The power—and peril—of customer feedback

Online reviews hold businesses to account. But who can you believe?

Online reviews hold businesses to account. But who can you believe?

The Grand Canyon had better pull up its socks. Reviews are in, and they’re not good.

Mother Jones magazine recently collected a series of one-star reviews for America’s national parks. In addition to the thumbs-down for the Canyon (not enough for day-trippers to do, the reviewer said), there were one-star pans of Yosemite (“Terrible experience… unable to find parking ANYWHERE”) and Yellowstone (“dull”) among others.

Nancy Peterson has words of reassurance for the poor Canyon. Peterson launched her home renovation review site in 2006 when the consumer feedback industry was still relatively young (Yelp was only two years old at the time). She thinks people—and presumably parks—worry too much about the occasional complaint. “I think everybody’s just got to get a thicker skin, just take negative feedback and not be so worried about perfection if you’re doing great work day in and day out and you’re proud of what you’re doing,” Peterson says.

Still, consumer feedback sites have changed the retail landscape in ways that were hard to predict when HomeStars launched. Companies that once focused on direct consumer interaction, advertising and marketing had to include a new focus dealing with online feedback. And with that came a desire to game the system. “I had a company, a paid advertiser, we had even given them a ‘Best Of’ award,” Peterson recalls. “A whistleblower in their company alerted us that they had been faking their reviews—they had hired students to create email accounts. We took away their awards and put up a ‘suspicious activity’ banner on their listing. I don’t think they were rotten people—I don’t think they would go into your home and do bad work. But there needed to be some ramifications.”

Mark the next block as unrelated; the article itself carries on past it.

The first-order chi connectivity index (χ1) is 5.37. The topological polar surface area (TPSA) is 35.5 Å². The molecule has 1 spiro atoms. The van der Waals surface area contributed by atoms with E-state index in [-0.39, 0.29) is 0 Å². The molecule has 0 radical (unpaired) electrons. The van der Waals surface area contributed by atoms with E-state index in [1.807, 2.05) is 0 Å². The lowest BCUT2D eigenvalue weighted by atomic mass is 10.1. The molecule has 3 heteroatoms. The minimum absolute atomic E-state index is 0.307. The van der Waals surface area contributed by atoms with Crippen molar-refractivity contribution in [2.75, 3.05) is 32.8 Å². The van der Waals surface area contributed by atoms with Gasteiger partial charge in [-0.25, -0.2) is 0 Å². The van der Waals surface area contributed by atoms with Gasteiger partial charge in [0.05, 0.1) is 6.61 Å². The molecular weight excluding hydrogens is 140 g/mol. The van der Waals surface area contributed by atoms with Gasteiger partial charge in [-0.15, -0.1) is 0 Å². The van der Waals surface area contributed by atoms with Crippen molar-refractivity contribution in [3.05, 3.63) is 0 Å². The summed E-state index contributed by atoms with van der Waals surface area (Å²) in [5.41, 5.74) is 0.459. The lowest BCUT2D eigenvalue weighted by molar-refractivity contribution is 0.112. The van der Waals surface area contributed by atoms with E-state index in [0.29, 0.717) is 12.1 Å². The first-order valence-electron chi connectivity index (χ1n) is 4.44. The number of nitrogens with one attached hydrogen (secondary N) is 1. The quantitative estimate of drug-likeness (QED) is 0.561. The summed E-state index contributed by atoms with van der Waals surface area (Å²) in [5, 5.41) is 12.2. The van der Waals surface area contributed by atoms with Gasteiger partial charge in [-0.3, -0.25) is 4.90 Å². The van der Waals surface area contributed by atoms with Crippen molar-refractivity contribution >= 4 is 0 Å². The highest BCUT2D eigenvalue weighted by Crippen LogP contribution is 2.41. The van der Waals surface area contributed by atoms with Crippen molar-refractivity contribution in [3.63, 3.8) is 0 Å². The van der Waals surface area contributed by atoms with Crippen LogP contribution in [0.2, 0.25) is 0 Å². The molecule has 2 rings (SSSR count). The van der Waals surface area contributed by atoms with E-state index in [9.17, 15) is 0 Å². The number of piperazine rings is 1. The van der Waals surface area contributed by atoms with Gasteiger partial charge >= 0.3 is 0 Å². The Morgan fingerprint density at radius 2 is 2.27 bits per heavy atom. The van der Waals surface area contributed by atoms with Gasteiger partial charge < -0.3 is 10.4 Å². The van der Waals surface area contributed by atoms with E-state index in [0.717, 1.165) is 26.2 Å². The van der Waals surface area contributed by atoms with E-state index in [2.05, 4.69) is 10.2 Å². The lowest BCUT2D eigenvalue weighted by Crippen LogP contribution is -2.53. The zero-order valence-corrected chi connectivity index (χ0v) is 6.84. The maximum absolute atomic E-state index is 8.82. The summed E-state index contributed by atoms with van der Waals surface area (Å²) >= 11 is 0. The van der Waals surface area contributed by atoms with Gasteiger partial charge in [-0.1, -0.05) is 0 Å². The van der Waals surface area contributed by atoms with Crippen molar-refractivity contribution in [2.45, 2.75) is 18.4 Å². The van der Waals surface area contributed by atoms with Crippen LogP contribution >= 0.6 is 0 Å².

Bullying is another issue. A 2015 BCBusiness article about Yelp detailed the experience of a local woman whose bad review of a legal firm resulted in threats of a lawsuit. While this may merely demonstrate that one should never kick a kickboxer, offering protection for reviewers is a key to the process, Peterson believes. “Somebody writes a negative review of a roofing company, and they figure out who it is, call up the customer and make threats—‘If you don’t take that review down, I’m going to sue or come over there and…whatever’—that homeowner might call us up and say, ‘Take that review down.’ We’ll automatically penalize that company.

“The ISO (International Standards Organization) has set up a working group to come up with guidelines for the aggregation, adjudication and publication of online reviews, and I’m on it,” Peterson says. “The Consumer Council of Canada is part of it as well.”

Peterson points out that Canadian review sites face more potential legal peril than their American cousins. In the U.S., the Telecommunications Online Decency Act allows for websites to not be held liable for reviews aggregated on their site, she says. In Canada, it’s more of a legal grey area.

“Defamation law in Canada is old. If the reviewer is writing facts, it’s fine. An opinion that is not defamatory is fine. As long as they don’t say, ‘The roofer was drunk or cheated me’ or some other allegation that is difficult to prove, it’s fine.”

The dynamics of online feedback can be complex. Airbnb asks for reviews of both hosts and guests, and both sides can suffer from negative feedback. Thus both sides have a
vested interest in keeping things positive regardless of the actual experience. But Peterson points out that the Airbnb system does circumvent one problem plaguing consumer review sites—the bogus review from a malicious agent or competitor. At least with the Airbnb system, you know there’s been a transaction, Peterson says.

“I think the transparency that reviews provide is really vital,” Peterson says. “I’ve had companies say to me, ‘I wish HomeStars would go away, but I know that we are a better company today because of it.'”

As for the question of what the Grand Canyon and Yosemite can do to improve themselves, that will no doubt be revealed by focus groups. But if they want to compete with Disney, they had better start listening.